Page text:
Arguably the hardest restaurant to get a decent reservation at in town, Shaya serves modern Israeli cuisine by Alon Shaya and John Besh. Yes, this restaurant probably has reservations lined up so that you can next get a table Monday evening at 4:30 in June. I may be exaggerating, but not by too much.
TL;DR -- great food, better pita.
TL;DR -- great food, better pita.
So, was it worth it? Let me tell you. Nestled in the back of a white building adorned with ocean blue gas lamps on Magazine Street is a wood burning oven that spits out steaming hot pita bread that is constantly refilled for your pleasure and gluttony. (Warning: I will be praising this pita incessantly throughout the rest of this post.) I heard that the pita was good, but I didn't expect it to be that good. Every time our waitress brought us over a fresh loaf, I swear it was fresher and fluffier than the last. I even complimented the oven master (I made that up) on his amazing job and asked him what temperature I needed to get my oven at home to replicate this bready ambrosia -- the answer is 650 - 700F. Anyways, good thing I planned the meal around having amazing bread and veered away from all the carby menu choices.
Henok is not the strictest vegan in the book, but vegan enough that eating out in New Orleans/ Louisiana/ the south tends to be a challenge. So thank goodness for ethnic cuisine that doesn't have cheese or pork bits intermingled in every recipe. There were more than enough options on the menu that are both vegetarian and vegan friendly here at Shaya, making us both happy campers (I gave up eating a lot of different animals for Lent). Here's an overview of what we had on the table:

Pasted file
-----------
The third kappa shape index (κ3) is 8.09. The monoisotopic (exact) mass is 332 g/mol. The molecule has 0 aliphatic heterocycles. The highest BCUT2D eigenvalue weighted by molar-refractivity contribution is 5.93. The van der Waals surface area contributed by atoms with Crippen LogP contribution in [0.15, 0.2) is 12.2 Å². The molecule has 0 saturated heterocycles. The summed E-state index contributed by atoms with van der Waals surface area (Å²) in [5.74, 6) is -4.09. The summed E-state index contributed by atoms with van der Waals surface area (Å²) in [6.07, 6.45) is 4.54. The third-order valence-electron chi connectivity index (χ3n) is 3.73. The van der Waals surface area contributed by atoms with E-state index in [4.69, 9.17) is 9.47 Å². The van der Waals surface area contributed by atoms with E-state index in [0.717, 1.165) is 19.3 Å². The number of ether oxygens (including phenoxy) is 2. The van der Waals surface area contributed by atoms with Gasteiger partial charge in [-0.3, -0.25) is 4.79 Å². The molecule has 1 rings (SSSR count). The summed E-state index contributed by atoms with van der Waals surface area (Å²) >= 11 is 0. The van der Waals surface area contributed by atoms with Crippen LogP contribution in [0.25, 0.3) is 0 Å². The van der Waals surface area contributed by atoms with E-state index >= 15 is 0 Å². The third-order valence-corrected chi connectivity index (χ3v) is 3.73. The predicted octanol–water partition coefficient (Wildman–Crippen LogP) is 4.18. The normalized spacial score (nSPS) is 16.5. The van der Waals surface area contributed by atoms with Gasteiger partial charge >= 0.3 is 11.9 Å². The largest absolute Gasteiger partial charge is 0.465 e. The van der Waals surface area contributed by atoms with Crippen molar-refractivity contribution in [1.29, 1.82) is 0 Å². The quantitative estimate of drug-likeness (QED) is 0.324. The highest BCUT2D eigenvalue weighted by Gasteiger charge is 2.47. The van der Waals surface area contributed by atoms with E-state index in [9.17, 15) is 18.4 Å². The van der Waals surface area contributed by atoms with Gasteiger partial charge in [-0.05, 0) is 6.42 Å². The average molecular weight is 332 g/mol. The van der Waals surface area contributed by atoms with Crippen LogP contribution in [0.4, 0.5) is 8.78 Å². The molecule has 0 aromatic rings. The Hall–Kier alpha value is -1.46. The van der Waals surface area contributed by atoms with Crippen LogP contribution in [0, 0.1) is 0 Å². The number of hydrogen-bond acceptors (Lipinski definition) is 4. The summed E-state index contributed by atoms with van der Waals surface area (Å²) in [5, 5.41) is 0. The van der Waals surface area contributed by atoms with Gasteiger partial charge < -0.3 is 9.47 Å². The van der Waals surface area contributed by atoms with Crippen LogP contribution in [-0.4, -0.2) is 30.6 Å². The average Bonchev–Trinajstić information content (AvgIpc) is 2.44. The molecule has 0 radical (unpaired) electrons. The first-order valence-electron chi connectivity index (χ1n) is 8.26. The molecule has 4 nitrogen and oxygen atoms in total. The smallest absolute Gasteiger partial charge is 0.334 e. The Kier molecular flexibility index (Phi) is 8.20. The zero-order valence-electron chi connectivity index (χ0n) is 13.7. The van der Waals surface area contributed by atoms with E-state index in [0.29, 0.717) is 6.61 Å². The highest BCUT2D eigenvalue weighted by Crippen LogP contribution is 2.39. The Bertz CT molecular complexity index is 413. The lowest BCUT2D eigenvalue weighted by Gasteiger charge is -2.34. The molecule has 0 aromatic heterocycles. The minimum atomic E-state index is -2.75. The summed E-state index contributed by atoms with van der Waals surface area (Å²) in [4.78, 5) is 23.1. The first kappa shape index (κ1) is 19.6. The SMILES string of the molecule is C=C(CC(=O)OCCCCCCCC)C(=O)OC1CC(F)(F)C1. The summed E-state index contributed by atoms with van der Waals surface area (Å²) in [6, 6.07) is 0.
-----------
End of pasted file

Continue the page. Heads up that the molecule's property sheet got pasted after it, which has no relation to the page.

- tabouleh - a rather green and roughly chopped tabouleh made with lots of slivered almonds
- lutenitsa - a smoky Bulgarian spread of red pepper, garlic, eggplant, and tomato
- Moroccan carrots - served warm, generously spiced, and my favorite of the sharing plates
- roasted cabbage - a flavorful and tender whole quarter head of cabbage prepared sous vide then roasted served with muhammara, a creamy roasted red pepper dip, drizzled with tahini and hazelnuts
- crispy halloumi - I can never resist halloumi when it's offered because it honestly remind me of my favorite childhood snack, Cheez Doodles. It was fried and served over a creamy bed of caramelized celery root and greens.
- Moroccan mint tea - this is my favorite thing to enjoy at shisha bars, and Shaya's was served generously in a large French press. However next time I'll ask them to hold the lemon. It came out way more citrusy (and sweetened) than mint!
As expected, everything paired perfectly with the perfect pita. It was made for dipping, tartining, and sandwiching. The thick, warm, airy pita makes me reminiscent of Luzzo's cloud-like pizza crust because it is simply that amazing. Good thing we didn't order more dishes because we left that night with half the cabbage, letenitsa, and two thirds of the halloumi to go (yay, leftovers!). When I come back, and I most certainly will to get more of this life changing pita (am I starting to sound like Katniss yet?), I will try it with the curried fried cauliflower and black garlic butternut squash hummuses. Yup, I already got my next meal here planned.
|fried cheese FTW|
4213 Magazine Street
New Orleans, LA